#13: she said i’d never work in advertising.

Rain poured down as I sprinted through the doors of my Advertising 101 course.

It was an odd classroom — tiny and windowless. On the first floor of my former dorm. Desks were set up in a semi-circle like we were preparing for an intervention.

Though short in stature, our professor held a mighty presence over the space. She was witty, charismatic, blunt, and occasionally flagrant. The type of person who could sell out an ice cream stand on the coldest day of winter. Her face wrinkled by experience and cigarettes with heels that clicked across the tile.

I remember the first line she ever dropped. Leaning against her desk, she said:

“Most of you probably dream of working for an advertising agency. You’ll attend all the right seminars. Apply to the big names.”

She paused to adjust her thin, wire-frame glasses.

“Most of your resumes will be tossed in the trash without a second thought. Most of you will never get the chance to work in advertising.”

“Any questions?”

Dejected faces glanced around the room.

Perhaps it’s the athlete in me. I wanted more of the challenge she’d just laid into the room.

We spent the quarter breaking down famous ads and consumer psychology. How to write like hell and sell well.

As the course came to a close, we learned of the final exam; pitching a brand campaign to the higher-ups of Virgin Hotels. Their new Chicago location opened a rooftop speakeasy and wanted to attract a younger crowd.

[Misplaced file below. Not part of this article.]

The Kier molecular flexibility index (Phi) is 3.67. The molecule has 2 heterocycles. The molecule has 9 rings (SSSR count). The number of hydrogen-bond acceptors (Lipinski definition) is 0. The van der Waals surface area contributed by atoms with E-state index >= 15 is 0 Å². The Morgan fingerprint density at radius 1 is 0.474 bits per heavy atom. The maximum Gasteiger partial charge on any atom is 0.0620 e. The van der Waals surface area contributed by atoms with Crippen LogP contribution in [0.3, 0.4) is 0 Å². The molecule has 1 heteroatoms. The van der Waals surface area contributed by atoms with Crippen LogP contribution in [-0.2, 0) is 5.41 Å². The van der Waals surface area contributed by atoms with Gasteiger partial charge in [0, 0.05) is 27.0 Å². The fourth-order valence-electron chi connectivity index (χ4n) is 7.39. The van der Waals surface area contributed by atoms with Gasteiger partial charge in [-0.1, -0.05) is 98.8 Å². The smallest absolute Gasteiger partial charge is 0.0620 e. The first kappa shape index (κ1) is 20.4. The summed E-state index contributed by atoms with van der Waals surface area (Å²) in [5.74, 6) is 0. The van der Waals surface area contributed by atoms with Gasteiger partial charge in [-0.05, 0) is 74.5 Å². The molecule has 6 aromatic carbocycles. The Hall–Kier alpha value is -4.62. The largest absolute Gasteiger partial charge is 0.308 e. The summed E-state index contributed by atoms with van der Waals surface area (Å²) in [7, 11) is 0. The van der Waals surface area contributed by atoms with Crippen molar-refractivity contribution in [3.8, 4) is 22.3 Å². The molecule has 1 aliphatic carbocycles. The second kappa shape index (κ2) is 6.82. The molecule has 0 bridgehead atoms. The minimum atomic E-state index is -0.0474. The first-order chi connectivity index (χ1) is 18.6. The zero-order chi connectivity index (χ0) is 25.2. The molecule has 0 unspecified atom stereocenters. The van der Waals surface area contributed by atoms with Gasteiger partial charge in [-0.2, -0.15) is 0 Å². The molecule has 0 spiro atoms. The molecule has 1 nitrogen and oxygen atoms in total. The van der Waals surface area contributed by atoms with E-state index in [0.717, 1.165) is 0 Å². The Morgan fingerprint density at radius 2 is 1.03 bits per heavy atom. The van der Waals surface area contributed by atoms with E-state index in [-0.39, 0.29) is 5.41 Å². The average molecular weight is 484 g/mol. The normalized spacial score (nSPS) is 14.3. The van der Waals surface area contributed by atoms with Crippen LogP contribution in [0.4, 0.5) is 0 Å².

Teams were split into groups of five with each member taking on a different role — from strategy to design to copywriter. I’d always been a strong writer and gladly accepted the “lead” copywriting position.

We worked well as a unit. Meeting up to discuss progress and strategy and to polish the “big pitch.”

When the day arrived, we stepped into a small auditorium dressed in button-downs, slacks, dresses, and blazers.

Four executives sat alongside our professor in the front row. My troup went third, bringing some life and charisma into the room. It helped that our lead presenter moonlit at the local community theatre and excelled at crowd work.

As we wrapped up and gratefully accepted a round of applause, I felt something. I believe it’s what Anthony Bourdain felt the first time his lips touched Gazpacho. An enlightened high.

So, I promised myself to pursue a career path in…whatever this was.

But that’s not how life works.

I graduated with zero dollars in the bank and student loans. Rather than spend precious money-making months applying to agencies, I took the first job I could find by interning at a local orthopedic surgeon’s office.

I sweat my ass off riding a bike to work every day (and changed in a public restroom). I sat in the lunch room for hours writing pamphlets on the benefits of maxillofacial surgery. Occasionally, I’d stare out the window and think about that pitch.

Months later, I left to work for a tech company that I will politely call “abrasive.”

It was around this time I stopped sleeping and started writing. Nights were spent scribbling out essays and publishing them online. I got my “agency” fix slinging random words for weird clients. There was the auto shop paying me to write fake Yelp reviews. And the luxury scarf company I’m almost certain was a front for something else.

FINALLY, three years into the working world, a branding agency called my name. I moved halfway across the country to start as a copywriter on March 19th, 2020. The unofficial day Washington DC closed down.

Instead of doing big, grand pitches and tossing around creative ideas in a studio, I was sitting at a rectangular desk inches away from my girlfriend. We’d exchange routine glances of silly frustration as we talked over each other on zoom calls.

Fast-forward to October 2022, and I moved across the country again to San Diego. I’ll be starting as a Senior Copywriter in a few weeks for a local creative agency, officially fulfilling the promise I made to my younger self.

I guess my professor was wrong.

Any questions?